In February 25th 2020, the first SARS-CoV-2 was confirmed in Barcelona, Spain. Since then, Spain has become the second country worldwide in cases (after the USA) and deaths (after Italy). Madrid and Catalonia where hit the hardest.
Many factors can affect coronaviruses' transmission, including the weather, so understanding its effect on COVID-19's transmission is essential, but evidence is lacking. An association with temperature is suggested by a study of the four major Chinese cities, and preprints indicate that low temperatures make transmission easier. These are not yet peer reviewed, though.
For the days between March 2nd and April 5th 2020, the incidence rates confirmed with PRC tests in Barcelona's Health Region and daily maximum temperatures were gathered. The methods used to study this data accounted for several factors that could cause mistakes.
On average, each increase of 1°C reduced diagnosed incidents infected that day by 7.5%%, but had little to no effect on the following days. This seems to behave linearly.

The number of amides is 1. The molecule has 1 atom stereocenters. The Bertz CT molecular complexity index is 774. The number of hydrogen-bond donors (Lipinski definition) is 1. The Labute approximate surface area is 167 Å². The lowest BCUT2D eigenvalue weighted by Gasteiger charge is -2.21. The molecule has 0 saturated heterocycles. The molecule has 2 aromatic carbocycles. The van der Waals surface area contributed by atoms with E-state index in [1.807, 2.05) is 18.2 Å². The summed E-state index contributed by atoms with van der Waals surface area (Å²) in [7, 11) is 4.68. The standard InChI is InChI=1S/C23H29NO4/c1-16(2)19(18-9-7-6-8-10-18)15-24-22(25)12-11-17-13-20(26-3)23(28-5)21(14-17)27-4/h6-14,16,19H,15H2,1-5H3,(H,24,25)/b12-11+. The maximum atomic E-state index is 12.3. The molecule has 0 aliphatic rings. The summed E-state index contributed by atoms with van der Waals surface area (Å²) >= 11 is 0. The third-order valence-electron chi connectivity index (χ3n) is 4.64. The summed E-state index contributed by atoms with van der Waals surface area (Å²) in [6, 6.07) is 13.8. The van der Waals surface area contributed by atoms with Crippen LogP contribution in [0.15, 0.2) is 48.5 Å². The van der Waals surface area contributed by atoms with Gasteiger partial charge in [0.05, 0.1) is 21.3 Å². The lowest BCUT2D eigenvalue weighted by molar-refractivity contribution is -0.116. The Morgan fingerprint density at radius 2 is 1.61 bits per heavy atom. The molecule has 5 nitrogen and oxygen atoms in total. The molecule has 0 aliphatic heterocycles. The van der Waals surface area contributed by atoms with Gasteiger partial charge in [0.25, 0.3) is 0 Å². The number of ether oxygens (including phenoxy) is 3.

This research's accuracy is improved compared to other similar ones, because a smaller area was used, and so geographical factors aren't altering the results. On the other hand, other weather factors such as humidity and UV radiation were not taken into account. Daily deaths would be a better measure, as they are less variable on the amount of daily tests, but their distance from the day of infection would be larger and more variable.
Relatively few days were considered, so further research is needed, but this could hint at a temperature-transmission relationship, as displayed on the genetically-similar SARS.